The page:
But I'm a good little soldier. And from then on I did so well in my classes, you know. It was just that pesky thing about how I was a laughingstock and hated myself and kept disrupting class. Did this lead anyone to question whether the medication I was taking might not be entirely helpful? Of course not, because, you see, I was weird.

In high school, these issues, the freak-outs and panic attacks, became so unhelpful, you know, to the kids who spent much of their time trying to get a rise out of me. They were there to learn, you know, and I was fucking it all up. If I could only cure my counting deficiency - count to ten, fucking count to ten, like it's going to make a Goddamn difference, if it doesn't work you're just not doing it hard enough - and stop disrupting class, I wouldn't be responsible for making their lives miserable and their grades bad because they had to witness me get up and leave the classroom in tears. This was the line that was fed to me to try to shame me into correcting my behavior, as if somehow the shame I already felt wasn't going to do that if it was possible.

I spent a few months alone in a little tiny room with a single desk. Windows which alternately faced glum blackness and roomfuls of people who could, when it struck their fancy, enjoy watching me toil away like an animal in a cage (but it was okay, because they had learning disabilities too and thus, apparently, were also lesser beings, not intellectually capable of making others feel like shit). A guy who carted in and out notes and assignments like a feeder in a zoo, and complimented me. On that Goddamn attention span I had. I never dared complain. I ate this up. Because it was better than the alternative. I was neither often spoken to nor expected to speak to anyone else. I did not see the faces or hear the voices of the people who had tortured me on a daily basis.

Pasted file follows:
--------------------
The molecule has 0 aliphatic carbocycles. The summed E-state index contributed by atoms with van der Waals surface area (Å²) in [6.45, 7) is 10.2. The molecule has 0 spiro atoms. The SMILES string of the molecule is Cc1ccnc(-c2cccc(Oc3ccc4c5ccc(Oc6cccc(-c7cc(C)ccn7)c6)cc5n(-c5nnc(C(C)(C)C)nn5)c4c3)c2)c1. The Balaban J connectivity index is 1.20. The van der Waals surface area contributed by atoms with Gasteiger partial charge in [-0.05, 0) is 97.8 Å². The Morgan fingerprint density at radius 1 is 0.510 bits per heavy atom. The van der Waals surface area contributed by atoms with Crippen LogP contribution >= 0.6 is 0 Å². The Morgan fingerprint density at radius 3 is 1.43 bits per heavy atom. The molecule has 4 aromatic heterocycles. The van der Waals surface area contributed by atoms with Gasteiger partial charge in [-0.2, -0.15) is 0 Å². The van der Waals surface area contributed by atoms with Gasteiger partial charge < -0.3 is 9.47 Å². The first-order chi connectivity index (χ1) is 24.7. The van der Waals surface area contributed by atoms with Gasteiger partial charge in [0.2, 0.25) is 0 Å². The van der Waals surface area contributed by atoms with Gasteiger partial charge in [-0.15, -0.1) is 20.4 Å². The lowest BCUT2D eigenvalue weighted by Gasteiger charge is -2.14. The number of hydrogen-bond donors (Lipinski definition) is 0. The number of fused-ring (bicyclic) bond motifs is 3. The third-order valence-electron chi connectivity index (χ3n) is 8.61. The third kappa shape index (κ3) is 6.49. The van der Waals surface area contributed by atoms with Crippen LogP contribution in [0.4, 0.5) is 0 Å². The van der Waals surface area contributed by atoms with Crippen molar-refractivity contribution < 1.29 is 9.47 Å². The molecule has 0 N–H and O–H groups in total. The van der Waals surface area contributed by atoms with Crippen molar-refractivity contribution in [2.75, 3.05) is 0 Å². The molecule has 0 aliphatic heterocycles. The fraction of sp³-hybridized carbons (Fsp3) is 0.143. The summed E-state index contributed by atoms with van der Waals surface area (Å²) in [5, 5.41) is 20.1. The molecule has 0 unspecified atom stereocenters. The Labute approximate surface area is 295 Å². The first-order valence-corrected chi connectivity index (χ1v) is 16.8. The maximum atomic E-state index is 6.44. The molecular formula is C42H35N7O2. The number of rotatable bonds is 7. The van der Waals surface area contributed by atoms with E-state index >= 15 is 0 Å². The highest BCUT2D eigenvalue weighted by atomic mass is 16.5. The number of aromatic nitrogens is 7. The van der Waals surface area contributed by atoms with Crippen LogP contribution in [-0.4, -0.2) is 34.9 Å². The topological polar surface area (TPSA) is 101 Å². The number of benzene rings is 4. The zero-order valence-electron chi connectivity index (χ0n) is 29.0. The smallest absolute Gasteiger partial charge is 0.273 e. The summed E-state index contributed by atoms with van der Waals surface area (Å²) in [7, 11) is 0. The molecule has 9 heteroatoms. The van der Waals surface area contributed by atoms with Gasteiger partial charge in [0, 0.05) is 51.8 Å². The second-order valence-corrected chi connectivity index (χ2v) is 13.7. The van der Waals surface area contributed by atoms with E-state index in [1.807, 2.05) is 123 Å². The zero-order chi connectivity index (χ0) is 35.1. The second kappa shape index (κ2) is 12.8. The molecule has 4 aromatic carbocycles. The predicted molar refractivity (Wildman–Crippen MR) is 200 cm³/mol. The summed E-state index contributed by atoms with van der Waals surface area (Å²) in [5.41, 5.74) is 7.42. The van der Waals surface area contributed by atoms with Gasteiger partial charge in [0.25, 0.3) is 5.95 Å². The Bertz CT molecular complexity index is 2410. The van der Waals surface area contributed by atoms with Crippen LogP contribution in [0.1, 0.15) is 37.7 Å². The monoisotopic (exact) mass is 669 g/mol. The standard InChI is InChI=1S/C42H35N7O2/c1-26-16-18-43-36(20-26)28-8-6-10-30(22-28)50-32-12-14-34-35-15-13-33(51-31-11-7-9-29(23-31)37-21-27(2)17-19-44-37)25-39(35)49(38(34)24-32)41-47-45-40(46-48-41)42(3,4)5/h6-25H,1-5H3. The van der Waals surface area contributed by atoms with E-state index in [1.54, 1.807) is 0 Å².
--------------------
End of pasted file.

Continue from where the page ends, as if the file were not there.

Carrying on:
It was around this time - I was about 14, I believe - that I rejected the medication I was taking. My good little soldier complex can only take so much, and anyway, as I began to realize that my mood off the drugs was tremendously better than on them, I retained only one reason to continue the regimen: appetite. I was convinced for quite some time that If Only I Were Skinny, all of my body image issues would go away. Nevermind that most everyone else was pretty sure I was skinny enough as it was - I looked in the mirror and I saw a belly that came out somewhat past my chest, and that meant fatty mcfat fatterson to me. And in a culture (and, then, personal mindset) that vilifies weight as among the greatest factors upon which right to dignity resides, that must be the problem, right? When I was on these drugs, eating less did not mean physically trying to starve myself - they handled that part all for me. I didn't come to any sort of body image acceptance-like position, but I did realize that the drugs weren't really doing anything about my body shape anyway, so that reason to keep taking them simply lost its merit. To boot, my grades did not, in fact, go down, nor did I find myself with a renewed interest in carpet lint stronger than before going off the medication.